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Sutton's 64 Leads Honda Classic

The 40-foot-putt on hole No. 2 died at the edge of the cup, then fell in. It was barely 8:30 a.m. on the opening day of the Honda Classic, and Hal Sutton sensed an omen.

"It's been a long time since I've seen one of my putts lip in," Sutton told his caddy. "That may be a good sign."

Things have actually been falling Sutton's way for the past six months, and he tied a course record Thursday with an 8-under-par 64 to lead the Honda by one shot.

Sutton's 64 matched his low round of 1998. (AP)

Last year Sutton had his best results on the PGA Tour since 1983, winning the Tour Championship, the Westin Texas Open and $1.8 million, fifth on the money list. There were more achievements in January: He finished fourth at the Phoenix Open and became the father of twin girls.

"This is without a doubt the happiest time of my life," Sutton said. "I look forward to getting up every day."

He'll start Friday's play in the lead. Rookie Eric Booker shot an opening 65, Doug Barron was at 66, and Dicky Pride and Bradley Hughes shot 67. Nine golfers, including 1998 player of the year Mark O'Meara, were at 68.

Lorne Rubenstein:
Not a walk in the park
Hal Sutton
Grant Waite
Doug Barron
Mark Calcavecchia
Sutton became the fourth player to shoot 64 since the tournament moved to the TPC at Heron Bay two years ago. Craig Parry and Tommy Armour II set the course record in 1997 and John Daly tied it last year.

At age 40, Sutton is playing his best golf since 1983. Once acclaimed as the next Jack Nicklaus because he was a young blond prodigy, Sutton won the U.S. Amateur in 1980 and the PGA Championship in 1983, when he finished first on the money list.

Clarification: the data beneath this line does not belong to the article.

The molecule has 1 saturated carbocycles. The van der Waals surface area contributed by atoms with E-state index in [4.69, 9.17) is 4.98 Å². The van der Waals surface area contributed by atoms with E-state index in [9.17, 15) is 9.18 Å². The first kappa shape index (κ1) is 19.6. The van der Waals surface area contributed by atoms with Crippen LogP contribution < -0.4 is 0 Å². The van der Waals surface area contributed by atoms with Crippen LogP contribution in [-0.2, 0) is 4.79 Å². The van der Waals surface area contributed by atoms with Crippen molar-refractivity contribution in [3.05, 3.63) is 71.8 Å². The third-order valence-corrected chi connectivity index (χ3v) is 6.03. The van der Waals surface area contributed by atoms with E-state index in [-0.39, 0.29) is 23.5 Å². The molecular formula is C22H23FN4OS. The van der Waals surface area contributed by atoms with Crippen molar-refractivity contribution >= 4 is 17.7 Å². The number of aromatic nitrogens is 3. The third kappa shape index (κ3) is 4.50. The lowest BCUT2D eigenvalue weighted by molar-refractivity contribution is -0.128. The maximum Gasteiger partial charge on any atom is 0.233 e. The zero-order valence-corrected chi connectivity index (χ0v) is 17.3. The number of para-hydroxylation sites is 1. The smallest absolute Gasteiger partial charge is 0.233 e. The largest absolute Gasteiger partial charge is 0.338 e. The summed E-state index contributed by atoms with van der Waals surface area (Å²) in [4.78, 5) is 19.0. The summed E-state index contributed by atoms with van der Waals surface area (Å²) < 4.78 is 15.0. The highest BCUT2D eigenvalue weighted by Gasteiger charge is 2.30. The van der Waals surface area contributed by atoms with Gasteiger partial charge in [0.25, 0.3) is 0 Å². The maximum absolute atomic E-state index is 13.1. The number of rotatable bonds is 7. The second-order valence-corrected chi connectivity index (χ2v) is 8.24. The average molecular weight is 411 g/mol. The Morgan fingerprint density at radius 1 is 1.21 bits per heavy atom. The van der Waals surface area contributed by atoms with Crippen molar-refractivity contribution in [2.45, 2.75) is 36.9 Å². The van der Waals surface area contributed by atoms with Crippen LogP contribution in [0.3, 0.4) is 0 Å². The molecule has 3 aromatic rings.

The native of Shreveport, La., won seven tournaments from 1982 to 1986 before his slump began.

"I'd like to lay it off on injuries, mostly injuries in the head," he said with a wink. "It was a lack of confidence and too many swing changes that weren't working."

Sutton hit bottom in 1992, when he had no top 10 finishes and missed the cut in 21 of 29 tournaments.

"I didn't know if there could be a fairway wide enough for me at the time," he said.

Booker was in one of the last groups of the day, but managed to shoot 65. (AP)

"Many nights I went back to my room and felt like I was the only person on the planet that was having problems. Everybody wants to be your buddy when you're playing good, but boy, it gets pretty darn lonely when things aren't going good around here."

With little wind and lots of sunshine Thursday, Sutton's 40-foot putt provided all the momentum he needed. He made four birdie putts of 10 to 15 feet, birdied two par-5s from a bunker and birdied his last three holes.

"Early in my career, I didn't know how good I was," Sutton said. "Then I went through a lot of lean years there when I didn't play well. I didn't know if I was ever going to get out of it or not -- that's how poorly I was playing."

"Now, when you're playing well, you certainly can appreciate it a lot more."


  • Critics say Heron Bay is a bland course, and Barron struggled with the details when discussing his round of 66. "I can't remember all these holes," he said with a laugh. "They all look alike."
  • Barron, Booker and Hughes are seeking their first tour victories.
  • A week after the Doral-Ryder Open, which drew an unusually weak field, only six of the world's top 20 golfers are entered.
  • Jesper Parnevik withdrew because of a fever.
  • Payne Stewart, who shot 70, has finished second in the Honda four times.
  • Defending champion Mark Calcavecchia shot 71.

    ©1998 The Associated Press. All Rights Reserved. This material may not be published, broadcast, rewritten, or redistributed

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